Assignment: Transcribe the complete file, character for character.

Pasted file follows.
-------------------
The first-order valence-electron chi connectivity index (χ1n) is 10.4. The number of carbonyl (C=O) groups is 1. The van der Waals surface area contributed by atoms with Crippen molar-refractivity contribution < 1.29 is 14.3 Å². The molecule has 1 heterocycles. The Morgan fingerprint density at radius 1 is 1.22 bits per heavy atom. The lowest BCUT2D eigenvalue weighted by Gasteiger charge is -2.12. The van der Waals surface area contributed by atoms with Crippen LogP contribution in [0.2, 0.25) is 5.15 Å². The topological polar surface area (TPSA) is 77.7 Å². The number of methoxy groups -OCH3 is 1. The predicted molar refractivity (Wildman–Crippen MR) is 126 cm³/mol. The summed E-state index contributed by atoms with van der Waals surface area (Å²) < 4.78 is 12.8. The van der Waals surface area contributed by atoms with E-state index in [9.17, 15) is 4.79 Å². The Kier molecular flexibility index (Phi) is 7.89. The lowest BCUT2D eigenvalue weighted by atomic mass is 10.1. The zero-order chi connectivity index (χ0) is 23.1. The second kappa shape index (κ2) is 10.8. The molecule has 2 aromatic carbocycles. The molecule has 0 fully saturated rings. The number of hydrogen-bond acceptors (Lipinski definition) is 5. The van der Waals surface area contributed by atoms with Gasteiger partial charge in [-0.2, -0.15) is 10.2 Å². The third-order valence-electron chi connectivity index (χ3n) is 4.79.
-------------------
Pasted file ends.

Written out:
The first-order valence-electron chi connectivity index (χ1n) is 10.4. The number of carbonyl (C=O) groups is 1. The van der Waals surface area contributed by atoms with Crippen molar-refractivity contribution < 1.29 is 14.3 Å². The molecule has 1 heterocycles. The Morgan fingerprint density at radius 1 is 1.22 bits per heavy atom. The lowest BCUT2D eigenvalue weighted by Gasteiger charge is -2.12. The van der Waals surface area contributed by atoms with Crippen LogP contribution in [0.2, 0.25) is 5.15 Å². The topological polar surface area (TPSA) is 77.7 Å². The number of methoxy groups -OCH3 is 1. The predicted molar refractivity (Wildman–Crippen MR) is 126 cm³/mol. The summed E-state index contributed by atoms with van der Waals surface area (Å²) < 4.78 is 12.8. The van der Waals surface area contributed by atoms with E-state index in [9.17, 15) is 4.79 Å². The Kier molecular flexibility index (Phi) is 7.89. The lowest BCUT2D eigenvalue weighted by atomic mass is 10.1. The zero-order chi connectivity index (χ0) is 23.1. The second kappa shape index (κ2) is 10.8. The molecule has 2 aromatic carbocycles. The molecule has 0 fully saturated rings. The number of hydrogen-bond acceptors (Lipinski definition) is 5. The van der Waals surface area contributed by atoms with Gasteiger partial charge in [-0.2, -0.15) is 10.2 Å². The third-order valence-electron chi connectivity index (χ3n) is 4.79.